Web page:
The government is facing renewed pressure to amend or scrap Climate Change Levy as the controversial new tax takes force today. Employers organisations called for a review of the levy and warned that ministers faced a backlash as manufacturing firms began to be notified of how they would have to pay. The Engineering Employers' Federation warned that 2,300 firms employing 1.3 million workers would face a net increase in costs of £100m even after receiving offsetting reductions in the amount of national insurance they pay.
The Institute of Directors joined in the calls for the the levy to be reconsidered as part of a business manifesto on competitiveness issued ahead of a general election campaign. The IoD said the levy had contributed to the "onerous" burden of business taxation and regulation.
Martin Temple, director general of the EEF, said: "For those companies now facing a downturn in their business because of the slowdown in US and European economies the timing of this could hardly be worse. The Government should now signal that it intends to review the levy immediately after the election and deal with the anomalies which will threaten the competitiveness of many manufacturing companies."
Critics of the tax argue that it distorts competition and creates bizarre anomalies by encouraging companies to emit more pollution in order to qualify for rebates on the levy.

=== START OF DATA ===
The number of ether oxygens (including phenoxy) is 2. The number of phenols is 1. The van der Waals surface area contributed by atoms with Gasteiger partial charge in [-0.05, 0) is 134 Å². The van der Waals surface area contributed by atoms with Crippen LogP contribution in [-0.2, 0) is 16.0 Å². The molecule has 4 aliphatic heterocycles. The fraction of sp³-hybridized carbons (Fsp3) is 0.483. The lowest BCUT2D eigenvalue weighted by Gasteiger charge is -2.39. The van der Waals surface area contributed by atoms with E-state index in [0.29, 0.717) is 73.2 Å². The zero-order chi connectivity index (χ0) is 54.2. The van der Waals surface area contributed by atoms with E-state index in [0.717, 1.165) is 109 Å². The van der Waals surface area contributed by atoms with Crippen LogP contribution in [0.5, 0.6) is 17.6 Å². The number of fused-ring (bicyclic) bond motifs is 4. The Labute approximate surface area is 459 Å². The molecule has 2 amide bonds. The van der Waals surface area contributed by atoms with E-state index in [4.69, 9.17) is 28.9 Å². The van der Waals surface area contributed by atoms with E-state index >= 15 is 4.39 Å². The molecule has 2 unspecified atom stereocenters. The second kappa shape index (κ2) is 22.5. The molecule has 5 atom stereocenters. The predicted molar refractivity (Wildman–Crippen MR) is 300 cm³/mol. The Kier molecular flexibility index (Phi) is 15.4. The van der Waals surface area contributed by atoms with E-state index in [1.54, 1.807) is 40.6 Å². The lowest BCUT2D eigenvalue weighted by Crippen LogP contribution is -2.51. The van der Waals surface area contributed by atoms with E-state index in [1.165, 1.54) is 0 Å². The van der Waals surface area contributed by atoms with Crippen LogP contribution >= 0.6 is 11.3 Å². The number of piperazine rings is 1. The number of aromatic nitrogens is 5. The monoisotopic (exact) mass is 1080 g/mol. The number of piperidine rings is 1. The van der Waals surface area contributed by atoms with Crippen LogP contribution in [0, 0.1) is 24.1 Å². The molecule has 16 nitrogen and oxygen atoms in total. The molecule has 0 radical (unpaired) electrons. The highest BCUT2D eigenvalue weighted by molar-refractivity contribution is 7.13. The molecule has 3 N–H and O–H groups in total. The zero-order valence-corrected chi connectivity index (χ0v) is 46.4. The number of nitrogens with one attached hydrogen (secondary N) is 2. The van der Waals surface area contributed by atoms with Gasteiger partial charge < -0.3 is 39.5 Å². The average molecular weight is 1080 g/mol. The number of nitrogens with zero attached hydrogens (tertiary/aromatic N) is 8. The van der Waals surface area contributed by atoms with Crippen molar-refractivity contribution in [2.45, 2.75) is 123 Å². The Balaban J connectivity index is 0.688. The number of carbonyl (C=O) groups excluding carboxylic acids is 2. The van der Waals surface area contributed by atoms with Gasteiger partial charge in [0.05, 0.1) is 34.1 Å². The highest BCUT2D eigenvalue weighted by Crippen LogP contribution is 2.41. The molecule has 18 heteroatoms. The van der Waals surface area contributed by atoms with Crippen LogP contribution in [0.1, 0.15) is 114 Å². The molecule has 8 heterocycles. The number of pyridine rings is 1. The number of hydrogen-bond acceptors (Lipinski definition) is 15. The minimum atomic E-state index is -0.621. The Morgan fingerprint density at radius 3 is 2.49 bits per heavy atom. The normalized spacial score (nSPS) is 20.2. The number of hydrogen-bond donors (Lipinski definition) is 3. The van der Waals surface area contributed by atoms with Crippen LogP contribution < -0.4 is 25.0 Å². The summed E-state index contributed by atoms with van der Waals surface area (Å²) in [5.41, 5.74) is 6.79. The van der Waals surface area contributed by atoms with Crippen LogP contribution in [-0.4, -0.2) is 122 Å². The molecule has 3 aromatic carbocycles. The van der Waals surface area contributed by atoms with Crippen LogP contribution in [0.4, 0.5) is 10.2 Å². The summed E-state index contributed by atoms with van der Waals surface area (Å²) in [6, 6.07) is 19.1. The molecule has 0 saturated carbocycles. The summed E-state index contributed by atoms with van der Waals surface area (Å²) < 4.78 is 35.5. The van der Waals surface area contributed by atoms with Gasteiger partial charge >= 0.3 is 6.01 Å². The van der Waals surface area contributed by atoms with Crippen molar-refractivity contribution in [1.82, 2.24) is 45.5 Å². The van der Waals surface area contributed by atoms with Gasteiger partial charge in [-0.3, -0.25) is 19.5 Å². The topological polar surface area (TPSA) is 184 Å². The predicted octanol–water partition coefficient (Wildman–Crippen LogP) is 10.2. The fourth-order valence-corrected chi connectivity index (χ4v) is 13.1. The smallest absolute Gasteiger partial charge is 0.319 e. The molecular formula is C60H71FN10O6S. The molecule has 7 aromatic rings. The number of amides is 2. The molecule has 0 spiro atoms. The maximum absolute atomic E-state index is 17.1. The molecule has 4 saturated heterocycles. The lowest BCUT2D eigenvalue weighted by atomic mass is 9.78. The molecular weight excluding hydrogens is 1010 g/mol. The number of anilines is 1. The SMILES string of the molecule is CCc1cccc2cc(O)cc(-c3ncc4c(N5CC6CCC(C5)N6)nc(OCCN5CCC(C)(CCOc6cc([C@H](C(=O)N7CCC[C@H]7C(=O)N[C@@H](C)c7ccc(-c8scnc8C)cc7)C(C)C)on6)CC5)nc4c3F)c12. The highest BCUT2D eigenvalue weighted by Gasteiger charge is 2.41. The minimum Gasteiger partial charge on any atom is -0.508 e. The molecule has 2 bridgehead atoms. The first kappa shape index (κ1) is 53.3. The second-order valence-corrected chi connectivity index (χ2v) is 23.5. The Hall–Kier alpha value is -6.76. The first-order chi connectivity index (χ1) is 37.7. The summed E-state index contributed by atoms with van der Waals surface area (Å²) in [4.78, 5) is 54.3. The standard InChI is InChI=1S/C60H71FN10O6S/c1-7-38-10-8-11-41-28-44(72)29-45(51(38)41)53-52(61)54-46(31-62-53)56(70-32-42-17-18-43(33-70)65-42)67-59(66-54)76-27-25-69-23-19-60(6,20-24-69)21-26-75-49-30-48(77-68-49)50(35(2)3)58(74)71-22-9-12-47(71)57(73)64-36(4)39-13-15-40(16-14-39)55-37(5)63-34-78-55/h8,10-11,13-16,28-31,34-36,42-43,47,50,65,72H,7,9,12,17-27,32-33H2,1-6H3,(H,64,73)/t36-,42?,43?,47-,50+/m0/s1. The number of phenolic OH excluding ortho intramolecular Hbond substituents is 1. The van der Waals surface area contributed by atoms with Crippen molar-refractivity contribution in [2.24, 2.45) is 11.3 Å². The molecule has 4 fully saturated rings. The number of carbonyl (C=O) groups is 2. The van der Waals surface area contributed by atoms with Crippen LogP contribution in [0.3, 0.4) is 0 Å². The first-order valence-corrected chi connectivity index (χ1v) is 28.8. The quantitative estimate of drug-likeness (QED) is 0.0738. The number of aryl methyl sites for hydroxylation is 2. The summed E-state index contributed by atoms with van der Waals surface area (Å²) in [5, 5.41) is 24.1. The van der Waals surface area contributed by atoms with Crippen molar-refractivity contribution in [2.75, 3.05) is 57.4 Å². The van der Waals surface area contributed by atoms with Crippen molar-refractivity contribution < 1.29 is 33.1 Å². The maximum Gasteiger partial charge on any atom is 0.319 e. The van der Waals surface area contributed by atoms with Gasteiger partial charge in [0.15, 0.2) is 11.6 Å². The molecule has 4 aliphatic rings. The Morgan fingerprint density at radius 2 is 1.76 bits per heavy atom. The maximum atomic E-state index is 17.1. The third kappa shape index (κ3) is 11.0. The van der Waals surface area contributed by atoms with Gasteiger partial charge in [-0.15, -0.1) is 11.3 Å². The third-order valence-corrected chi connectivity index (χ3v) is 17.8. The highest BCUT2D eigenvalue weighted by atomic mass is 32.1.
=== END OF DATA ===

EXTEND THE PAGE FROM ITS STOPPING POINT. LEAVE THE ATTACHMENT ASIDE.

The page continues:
The EEF said that together with the sharp increase in gas prices recently, a typical medium sized company could be facing a 25 per cent increase in its annual energy bill. The federation has put forward alternative proposals under which companies that agree to meet challenging energy efficiency targets would enjoy big reductions in the levy. It claims such a scheme would reduce emissions of the greenhouse gas carbon dioxide by more than 1.5 million tonnes if only half the 2,300 companies, which will be hit by the levy, signed up.
The IoD's business manifesto adds calls for the dramatic simplification of the tax system, including the complicated Capital Gains Tax tapers, and for other burdens on business to be lifted. It highlights the burden to businesses of administering the Working Families Tax Credit and planned Employment Tax Credit. It also calls for the abolition of inheritance tax and stamp duty on shares.
The document notes that Britain has slipped down international competitiveness 'league tables' despite the stable macroeconomic environment, and blames taxes and regulation.Reuse content